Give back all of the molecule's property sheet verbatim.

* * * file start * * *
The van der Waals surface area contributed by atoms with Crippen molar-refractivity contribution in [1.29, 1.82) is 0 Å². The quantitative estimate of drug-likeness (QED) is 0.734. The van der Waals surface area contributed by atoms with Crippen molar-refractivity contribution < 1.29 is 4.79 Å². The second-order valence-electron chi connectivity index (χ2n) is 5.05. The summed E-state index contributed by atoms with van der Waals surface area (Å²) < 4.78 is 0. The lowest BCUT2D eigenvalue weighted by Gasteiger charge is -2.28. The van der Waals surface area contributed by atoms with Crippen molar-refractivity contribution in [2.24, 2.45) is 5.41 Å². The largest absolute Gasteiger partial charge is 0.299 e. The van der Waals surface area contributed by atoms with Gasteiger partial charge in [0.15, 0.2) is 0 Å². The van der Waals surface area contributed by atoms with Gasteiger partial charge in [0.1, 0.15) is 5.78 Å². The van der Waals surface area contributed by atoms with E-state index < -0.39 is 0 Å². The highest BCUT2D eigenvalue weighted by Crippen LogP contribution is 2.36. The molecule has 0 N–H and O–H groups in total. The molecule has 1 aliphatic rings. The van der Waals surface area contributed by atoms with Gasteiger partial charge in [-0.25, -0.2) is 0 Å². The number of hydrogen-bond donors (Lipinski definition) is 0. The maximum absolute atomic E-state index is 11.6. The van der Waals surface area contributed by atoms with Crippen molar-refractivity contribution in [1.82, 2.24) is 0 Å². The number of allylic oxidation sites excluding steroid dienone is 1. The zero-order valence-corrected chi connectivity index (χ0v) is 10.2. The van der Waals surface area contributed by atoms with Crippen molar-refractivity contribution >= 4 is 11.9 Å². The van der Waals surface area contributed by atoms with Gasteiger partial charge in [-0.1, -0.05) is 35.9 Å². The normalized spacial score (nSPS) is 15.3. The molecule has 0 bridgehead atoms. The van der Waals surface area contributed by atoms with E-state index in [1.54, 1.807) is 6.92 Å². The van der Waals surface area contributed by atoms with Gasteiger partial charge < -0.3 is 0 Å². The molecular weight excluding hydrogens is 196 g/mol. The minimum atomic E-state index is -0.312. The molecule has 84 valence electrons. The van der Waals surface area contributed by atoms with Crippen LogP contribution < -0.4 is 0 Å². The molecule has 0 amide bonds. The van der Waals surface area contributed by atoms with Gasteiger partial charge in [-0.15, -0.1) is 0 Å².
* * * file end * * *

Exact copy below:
The van der Waals surface area contributed by atoms with Crippen molar-refractivity contribution in [1.29, 1.82) is 0 Å². The quantitative estimate of drug-likeness (QED) is 0.734. The van der Waals surface area contributed by atoms with Crippen molar-refractivity contribution < 1.29 is 4.79 Å². The second-order valence-electron chi connectivity index (χ2n) is 5.05. The summed E-state index contributed by atoms with van der Waals surface area (Å²) < 4.78 is 0. The lowest BCUT2D eigenvalue weighted by Gasteiger charge is -2.28. The van der Waals surface area contributed by atoms with Crippen molar-refractivity contribution in [2.24, 2.45) is 5.41 Å². The largest absolute Gasteiger partial charge is 0.299 e. The van der Waals surface area contributed by atoms with Gasteiger partial charge in [0.15, 0.2) is 0 Å². The van der Waals surface area contributed by atoms with Gasteiger partial charge in [0.1, 0.15) is 5.78 Å². The van der Waals surface area contributed by atoms with E-state index < -0.39 is 0 Å². The highest BCUT2D eigenvalue weighted by Crippen LogP contribution is 2.36. The molecule has 0 N–H and O–H groups in total. The molecule has 1 aliphatic rings. The van der Waals surface area contributed by atoms with Gasteiger partial charge in [-0.25, -0.2) is 0 Å². The number of hydrogen-bond donors (Lipinski definition) is 0. The maximum absolute atomic E-state index is 11.6. The van der Waals surface area contributed by atoms with Crippen molar-refractivity contribution in [1.82, 2.24) is 0 Å². The number of allylic oxidation sites excluding steroid dienone is 1. The zero-order valence-corrected chi connectivity index (χ0v) is 10.2. The van der Waals surface area contributed by atoms with Crippen molar-refractivity contribution >= 4 is 11.9 Å². The van der Waals surface area contributed by atoms with Gasteiger partial charge in [-0.1, -0.05) is 35.9 Å². The normalized spacial score (nSPS) is 15.3. The molecule has 0 bridgehead atoms. The van der Waals surface area contributed by atoms with E-state index in [1.54, 1.807) is 6.92 Å². The van der Waals surface area contributed by atoms with Gasteiger partial charge < -0.3 is 0 Å². The molecular weight excluding hydrogens is 196 g/mol. The minimum atomic E-state index is -0.312. The molecule has 84 valence electrons. The van der Waals surface area contributed by atoms with Crippen LogP contribution < -0.4 is 0 Å². The molecule has 0 amide bonds. The van der Waals surface area contributed by atoms with Gasteiger partial charge in [-0.15, -0.1) is 0 Å².